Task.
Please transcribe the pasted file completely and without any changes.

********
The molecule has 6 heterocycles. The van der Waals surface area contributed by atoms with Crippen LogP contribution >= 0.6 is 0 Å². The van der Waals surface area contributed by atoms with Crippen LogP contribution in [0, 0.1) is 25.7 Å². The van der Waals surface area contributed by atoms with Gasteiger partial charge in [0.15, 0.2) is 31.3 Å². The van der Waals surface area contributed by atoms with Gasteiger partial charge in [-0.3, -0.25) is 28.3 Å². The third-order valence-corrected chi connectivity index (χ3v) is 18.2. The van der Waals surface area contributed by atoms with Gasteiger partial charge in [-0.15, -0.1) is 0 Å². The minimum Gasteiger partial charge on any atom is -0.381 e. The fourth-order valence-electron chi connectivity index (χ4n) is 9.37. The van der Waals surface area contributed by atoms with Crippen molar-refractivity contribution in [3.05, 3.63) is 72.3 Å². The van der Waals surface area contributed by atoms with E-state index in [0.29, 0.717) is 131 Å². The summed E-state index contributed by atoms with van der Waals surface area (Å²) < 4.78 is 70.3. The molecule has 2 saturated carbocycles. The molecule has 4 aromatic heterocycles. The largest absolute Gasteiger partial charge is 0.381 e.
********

The molecule has 6 heterocycles. The van der Waals surface area contributed by atoms with Crippen LogP contribution >= 0.6 is 0 Å². The van der Waals surface area contributed by atoms with Crippen LogP contribution in [0, 0.1) is 25.7 Å². The van der Waals surface area contributed by atoms with Gasteiger partial charge in [0.15, 0.2) is 31.3 Å². The van der Waals surface area contributed by atoms with Gasteiger partial charge in [-0.3, -0.25) is 28.3 Å². The third-order valence-corrected chi connectivity index (χ3v) is 18.2. The van der Waals surface area contributed by atoms with Gasteiger partial charge in [-0.15, -0.1) is 0 Å². The minimum Gasteiger partial charge on any atom is -0.381 e. The fourth-order valence-electron chi connectivity index (χ4n) is 9.37. The van der Waals surface area contributed by atoms with Crippen molar-refractivity contribution in [3.05, 3.63) is 72.3 Å². The van der Waals surface area contributed by atoms with E-state index in [0.29, 0.717) is 131 Å². The summed E-state index contributed by atoms with van der Waals surface area (Å²) < 4.78 is 70.3. The molecule has 2 saturated carbocycles. The molecule has 4 aromatic heterocycles. The largest absolute Gasteiger partial charge is 0.381 e.